South Pole Diary - Jan/Feb 2004 -
with illustrations and video clips
18th of January 2004 - Introduction
This is my fourth trip to the South Pole, and three years since my most
recent one, so I am looking forward to returning and seeing what has
changed. The University of New South Wales (UNSW) long-running and
highly successful AASTO experiment was completed at the end of last
year, and we are now embarking on a new experiment in collaboration with
Doug Caldwell, Kevin Martin and their colleagues at NASA's SETI
Institute. Here is Doug's
on-line diary, for a different viewpoint of the events in this diary.
The purpose of the experiment is to search for extra-solar planets,
i.e., planets around stars other than the sun. We are doing this using a
new telescope that is able to simultaneously observe thousands of stars
and monitor them for the small changes in brightness that occur when a
planet, by chance, happens to pass in front of the star. This has been
likened in difficulty to trying to detect an insect flying across the
headlights of a car 5km away.
It turns out that the South Pole has a number of advantages for this
sort of experiment, not least of which is that the stars never set, so
that you can monitor the same stars continuously. This is very
desirable, since a planetary transit may only last for a few hours,
which may be during daytime at a normal observatory. At the South Pole
the nighttime lasts six months.
I am traveling with Mark Jarnyk from Mount Stromlo Observatory. Mark is
a software expert who will be recommissioning the Gmount - a precision,
low-power, telescope mounting platform built at Mount Stromlo. In
preparation for our visit, Jessica Dempsey, a UNSW PhD student, is just
completing a two-week visit to the Pole during which she successfully
supervised the move of the AASTO to a new location about a kilometre
away from its previous location, but still just a few hundred metres
from the actual South Pole (we're talking -90S here).
In order to get to the South Pole I must first fly to Christchurch, New
Zealand, where I was met by a very helpful representative of Raytheon
Polar Services, the company that has been contracted by the US National
Science Foundation (NSF) to provide logistical support in Antarctica.
Within minutes of arrival I was whisked away on a shuttle bus to the
Windsor Private Hotel, an excellent little bed-and-breakfast
establishment in the heart of Christchurch, and a favourite amongst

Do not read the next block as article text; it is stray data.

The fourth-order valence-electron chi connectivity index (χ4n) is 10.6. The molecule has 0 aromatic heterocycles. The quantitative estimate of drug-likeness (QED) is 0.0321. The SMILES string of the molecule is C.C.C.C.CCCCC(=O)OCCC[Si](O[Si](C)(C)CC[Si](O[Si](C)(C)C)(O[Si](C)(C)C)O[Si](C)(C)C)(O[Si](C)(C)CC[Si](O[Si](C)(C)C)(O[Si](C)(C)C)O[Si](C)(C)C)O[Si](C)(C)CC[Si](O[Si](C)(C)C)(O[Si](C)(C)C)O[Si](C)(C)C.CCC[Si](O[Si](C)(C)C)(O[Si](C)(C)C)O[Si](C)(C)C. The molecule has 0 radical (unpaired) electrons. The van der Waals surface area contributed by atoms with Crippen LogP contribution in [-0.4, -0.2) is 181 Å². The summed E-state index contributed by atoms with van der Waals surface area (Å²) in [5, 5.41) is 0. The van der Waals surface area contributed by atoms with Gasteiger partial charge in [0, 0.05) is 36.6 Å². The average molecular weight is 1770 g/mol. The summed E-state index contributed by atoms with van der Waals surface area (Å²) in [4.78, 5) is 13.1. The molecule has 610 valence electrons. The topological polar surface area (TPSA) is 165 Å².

modern Antarctic explorers.
It turns out that Christchurch is in the midst of holding the World
Busking Championships, and there are numerous jugglers, unicycle riders,
stand-up comedians, etc, around the city.
19th of January 2004 - Extreme Cold Weather clothing fit-out
At 1 p.m. we turned up at the Clothing Distribution Centre (CDC), near
Christchurch airport, to be fitted out with our Extreme Cold Weather
(ECW) clothing for the trip south. ECW consists of an amazing assortment
of gloves, balaclavas, parkas, goggles, rubber-insulated boots ("bunny
boots"), and intriguing items such as "expedition underdrawers" (suffice
to say that if you wore these in Sydney you would probably spontaneously
combust). Issuing of ECW is an extremely efficient process, and within
an hour we had tried on all the clothing and repacked it into the flight
bags for the flight to Antarctica.
We learn that we are scheduled to be at the airport tomorrow at 5:30
a.m. to check in for our 8 a.m. flight south to McMurdo. There are only
16 passengers on the flight, so we can expect to be jammed in with lots
We retire early to get some sleep before the flight. For some reason,
scores of late-night revelers seem to pass the time shouting to each
other for hours on the street outside my bedroom window. Christchurch on
a Monday night? All I can think of is that the buskers are having
a night on the town after performing all weekend.
20th of January 2004 - arrival at McMurdo, Antarctica
We awake at 4:30 a.m. to catch the shuttle to the airport at 5. Once at
the Clothing Distribution Centre we clamber into our ECW gear and
prepare for the briefing at 6:15. A customs official and his dog make
several passes over all of our luggage to make sure that we aren't
taking any drugs or other prohibited substances.
The safety briefing from the Loadmaster is somewhat more involved than
the usual airline version. For example, the oxygen masks don't just drop
from the ceiling, they require you to pull on a tab to break a seal that
releases them. You do this when you notice the airplane suddenly fills
with condensation and your colleagues pass out. There are also emergency
oxygen hoods which you pull over your head, and it is important to have
the chemical canister pointing in the right direction before you
activate it by pulling on various coloured tabs. The emergency exit
doors are also rather complicated, involving turning handles, lifting
levers, and pulling hatches aside, and if we need to exit via the roof
there are rope ladders to deploy, life vests to put on, and rubber rafts
to get into by climbing up a series of webbing ladders. The roof exit
appears to be about 0.5m on a side (far too small for our bulky
jackets), and is buried amidst an array of hydraulic pipes and
wires. We also receive instruction on how to prepare for being winched